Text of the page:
For example, when I was reading the Life of St Brigid for a history assignment, I was astonished to find that one of the miracles she performed was an abortion. My experience of the Christian view of abortion is such that it favoured the life of the unborn child over the mother, and yet here I was reading that this was not the case; not only did the saint remove the pregnancy, but the author listed the act among her miracles. This says a lot about early attitudes to pregnancy, abortion and religion.

However it has to be said that hagiography cannot be read as truthful, unbiased historical fact. We don’t know that St Brigid was a real historical person, and we don’t know for sure if she, or anyone, carried out this abortion or any of the other miracles she is credited with.

What we do know is that at the time Cogitosus wrote his Life of St Brigid in the seventh century, there was a huge battle for supremacy going on between the Church of St Brigid in Kildare and the Church of St Patrick in Armagh, and propaganda texts were produced on both sides supporting their relative causes. These Lives, then, were political, motivated by the prospect of power and wealth.

Compare Brigid’s act of pity and compassion with that of St Patrick when he discovers the pregnancy of a nun named Lupait; in his Tripartite Life, written between the ninth and twelfth centuries, he is recorded as having ordered his chariot to be driven over her body three times as she prostrated herself before him seeking his forgiveness.

It seems he honoured her request to forgive the father, though, and only had her killed after she had given birth… her son, Aidán, went on to become the saint of Inis Lothain. It’s a peculiar trait of Patrick’s that in so many of the stories he seems to react with such violence, or violence happens around him.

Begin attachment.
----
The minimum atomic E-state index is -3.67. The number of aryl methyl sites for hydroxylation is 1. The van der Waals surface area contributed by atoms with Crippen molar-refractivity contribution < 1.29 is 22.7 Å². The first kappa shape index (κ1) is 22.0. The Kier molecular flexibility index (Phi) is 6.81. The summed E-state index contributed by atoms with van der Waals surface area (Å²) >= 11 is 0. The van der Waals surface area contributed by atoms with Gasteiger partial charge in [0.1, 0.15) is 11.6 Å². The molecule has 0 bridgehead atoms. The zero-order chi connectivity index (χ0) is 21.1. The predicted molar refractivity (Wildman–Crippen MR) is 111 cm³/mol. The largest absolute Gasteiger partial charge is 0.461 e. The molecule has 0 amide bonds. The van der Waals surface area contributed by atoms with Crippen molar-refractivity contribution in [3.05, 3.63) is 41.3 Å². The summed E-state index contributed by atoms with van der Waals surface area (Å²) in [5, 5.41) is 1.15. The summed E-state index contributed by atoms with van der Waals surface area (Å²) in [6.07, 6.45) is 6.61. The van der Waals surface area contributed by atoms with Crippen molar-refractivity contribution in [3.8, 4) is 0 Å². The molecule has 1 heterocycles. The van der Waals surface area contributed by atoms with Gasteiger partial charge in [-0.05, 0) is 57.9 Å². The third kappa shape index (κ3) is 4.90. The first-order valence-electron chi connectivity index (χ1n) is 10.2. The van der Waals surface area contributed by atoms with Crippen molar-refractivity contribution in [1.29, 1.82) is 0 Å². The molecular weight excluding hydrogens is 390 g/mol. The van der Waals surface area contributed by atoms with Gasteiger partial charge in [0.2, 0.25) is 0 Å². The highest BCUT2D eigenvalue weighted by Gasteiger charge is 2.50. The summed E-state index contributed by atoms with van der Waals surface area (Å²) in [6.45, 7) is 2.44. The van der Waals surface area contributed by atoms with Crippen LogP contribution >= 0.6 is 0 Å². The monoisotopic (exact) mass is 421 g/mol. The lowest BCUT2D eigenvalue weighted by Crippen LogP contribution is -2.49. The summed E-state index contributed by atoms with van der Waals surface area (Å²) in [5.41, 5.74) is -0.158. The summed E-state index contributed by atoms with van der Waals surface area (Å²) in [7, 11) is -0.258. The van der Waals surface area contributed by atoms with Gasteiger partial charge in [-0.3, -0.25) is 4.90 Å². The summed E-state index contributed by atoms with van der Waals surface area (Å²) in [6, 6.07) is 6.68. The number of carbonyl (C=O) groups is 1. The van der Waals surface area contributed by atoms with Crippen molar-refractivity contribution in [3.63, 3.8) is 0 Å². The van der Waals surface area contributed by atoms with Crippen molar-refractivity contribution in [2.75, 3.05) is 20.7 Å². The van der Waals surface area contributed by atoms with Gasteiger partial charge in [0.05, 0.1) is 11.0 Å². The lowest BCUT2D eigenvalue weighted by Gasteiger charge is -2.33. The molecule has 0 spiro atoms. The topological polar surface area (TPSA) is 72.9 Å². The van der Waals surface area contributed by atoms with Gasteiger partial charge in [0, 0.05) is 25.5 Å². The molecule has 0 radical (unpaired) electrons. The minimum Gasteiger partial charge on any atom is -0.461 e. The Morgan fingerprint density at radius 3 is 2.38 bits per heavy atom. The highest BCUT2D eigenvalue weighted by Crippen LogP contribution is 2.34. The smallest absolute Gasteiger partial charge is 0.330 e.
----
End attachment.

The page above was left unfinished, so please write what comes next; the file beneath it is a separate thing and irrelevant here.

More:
Brigid was not the only saint in Ireland to have carried out abortions;  Ciarán of Saigir, Áed mac Bricc, and Cainnech of Aghaboe also performed such miracles.

When a beautiful princess named Bruinnech renounced her privilege and became a nun, she was abducted and raped by a chieftain named Dímma. Ciarán went to rescue her, but she confessed to him that she was with child. His response was to press down on her womb with the sign of the cross and the foetus was expelled from her body. There is no indication if this is what she wished for.

Maeve B. Callan claims in her journal article that ‘Bruinnech’s body was the battlefield for a war waged between religious and secular male authority. Dimma showed that he had no respect for Ciarán’s protective custody of a consecrated virgin, and she subsequently seems little more than the site of one man’s effacement of another’s virility’. In either case, she completely lacks agency, although at least she is allowed to retain her name and identity, an honour many women in Medieval literature are not permitted.

Áed caused a nun’s pregnancy to completely and instantly disappear by blessing her womb after she had confessed; Cainneach performed a similar service when a pregnant woman confessed to him her ‘secret fornication’ and asked for his blessing. Neither woman is mentioned by name, nor are we told if they had any choice in the matter of abortion, or their feelings after. Only the recipient of Brigid’s abortion spoke of her gratitude, but again, she has no name.

NB. I do not write this post in support of birth control or abortion, although I do support a woman’s right to control her own fertility and sexuality. This is not intended as a comment on contemporary politics or religion, but of setting the matter straight. There is a history of the use of contraceptives  and abortion reaching far back into antiquity. It is not a modern practice. We are no more evil or morally reprehensible now than we were then. Perhaps less so. Christianity does not hold the moral high ground on the issue of abortion; in fact, as we can see by their own religious writings, they actively carried out abortions when it suited them,  or claimed to, even calling them miracles. In fact, their history of the treatment of women and children, particularly in Ireland, is appalling, and stands for itself.


Callan, Maeve B. Of Vanishing Fetuses and Maidens Made-Again: Abortion, Restored Virginity, and Similar Scenarios in Medieval Irish Hagiography and Penitentials, Journal of the History of Sexuality, Vol. 21, No. 2, APPROACHES TO CHILDBIRTH IN THE MIDDLE AGES (MAY 2012), pp. 282-296.

Riddle John M. and Estes J. Worth, Oral Contraceptives in Ancient and Medieval Times, American Scientist, Vol. 80, No. 3 (May-June 1992), pp. 226-233.

Riddle John M., Estes J. Worth and Russell Josiah C., Ever Since Eve… Birth Control in the Ancient World, Archaeology, Vol. 47, No. 2 (March/April 1994), pp. 29-35.

Cogitosus, The Life of Brigid. The Tripartite Life of Patrick.

Bitel, Lisa M. 1996, Land of Women: Tales of Sex and Gender from Early Ireland, Cornell University Press.